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Milk thistle, with the botanical name Silybum marianum, is a spiky Mediterranean plant that is used by herbalists to treat liver disorders and repair and regenerate liver cells in both humans and animals. Other milk thistle benefits include countering both mushroom and lead poisoning, battling toxic side effects of drugs, lowering cholesterol, and acting as a cancer preventive. The milk thistle extract silymarin, a flavonoid compound found in the milk thistle seed, is used in concentrated amount to make liquids, powders, capsules and other milk thistle medications.
To determine the appropriate milk thistle dosage, it is necessary to take the health, body weight and age of the patient into account. A patient with a liver disorder and a higher weight, for instance, will need a different milk thistle dosage than that required by a person with lower weight and no liver problems. It is also essential to consider any other medications the patient may currently be taking. While herbs are usually deemed safe, they may interact with other medicines and produce unfortunate health reactions. Some of these include nausea, headache, vomiting, diarrhea, body pains, skin rashes and respiratory problems.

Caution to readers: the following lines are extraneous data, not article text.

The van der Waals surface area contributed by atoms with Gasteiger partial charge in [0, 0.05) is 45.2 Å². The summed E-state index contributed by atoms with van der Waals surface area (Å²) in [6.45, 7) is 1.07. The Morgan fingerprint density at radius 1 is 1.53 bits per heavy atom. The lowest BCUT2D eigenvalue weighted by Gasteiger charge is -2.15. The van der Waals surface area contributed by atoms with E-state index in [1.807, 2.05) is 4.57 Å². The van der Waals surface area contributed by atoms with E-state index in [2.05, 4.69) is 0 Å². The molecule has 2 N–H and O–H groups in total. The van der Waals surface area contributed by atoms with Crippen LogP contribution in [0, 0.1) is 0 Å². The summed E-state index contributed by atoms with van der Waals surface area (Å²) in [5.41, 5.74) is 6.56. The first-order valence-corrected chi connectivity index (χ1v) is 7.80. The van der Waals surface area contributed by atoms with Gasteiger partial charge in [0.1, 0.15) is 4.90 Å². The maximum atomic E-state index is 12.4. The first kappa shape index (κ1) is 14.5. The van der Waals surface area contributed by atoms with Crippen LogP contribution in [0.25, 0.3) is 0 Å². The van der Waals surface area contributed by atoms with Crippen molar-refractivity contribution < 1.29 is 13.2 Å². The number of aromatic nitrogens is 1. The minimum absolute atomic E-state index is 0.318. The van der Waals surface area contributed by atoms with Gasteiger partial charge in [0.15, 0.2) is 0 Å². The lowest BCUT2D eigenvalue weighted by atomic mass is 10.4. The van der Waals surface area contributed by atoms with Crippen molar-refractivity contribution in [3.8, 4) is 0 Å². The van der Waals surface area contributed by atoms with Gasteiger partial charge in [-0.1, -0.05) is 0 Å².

There may also be a chance that silymarin, if taken in excessive amounts, may affect the liver adversely. It is therefore highly advisable to consult a qualified physician and determine if taking milk thistle seed extract is suitable for a particular health case and, if so, what the recommended dosage should be. Milk thistle tea, milk thistle detox and other milk thistle products are generally not recommended for very young children, pregnant women, or lactating women.
Similarly, a veterinarian should be consulted before trying out milk thistle for dogs. The right milk thistle dosage can prove effective in treating canine liver disorders and diseases related to liver problems, such as hepatitis, leptospirosis, and pancreatitis. Milk thistle detox can provide relief to dogs that have been treated for heartworm, have undergone chemotherapy for cancer, or have had parvovirus.
While milk thistle benefits have long been touted by herbalists, milk thistle extracts are still being studied in the laboratory. The results so far have not been precisely conclusive, either from lack of comparative studies of milk thistle dosage under specific conditions, or due to contradictory findings in similar cases. The research continues and may better define the effectiveness of milk thistle in the future.
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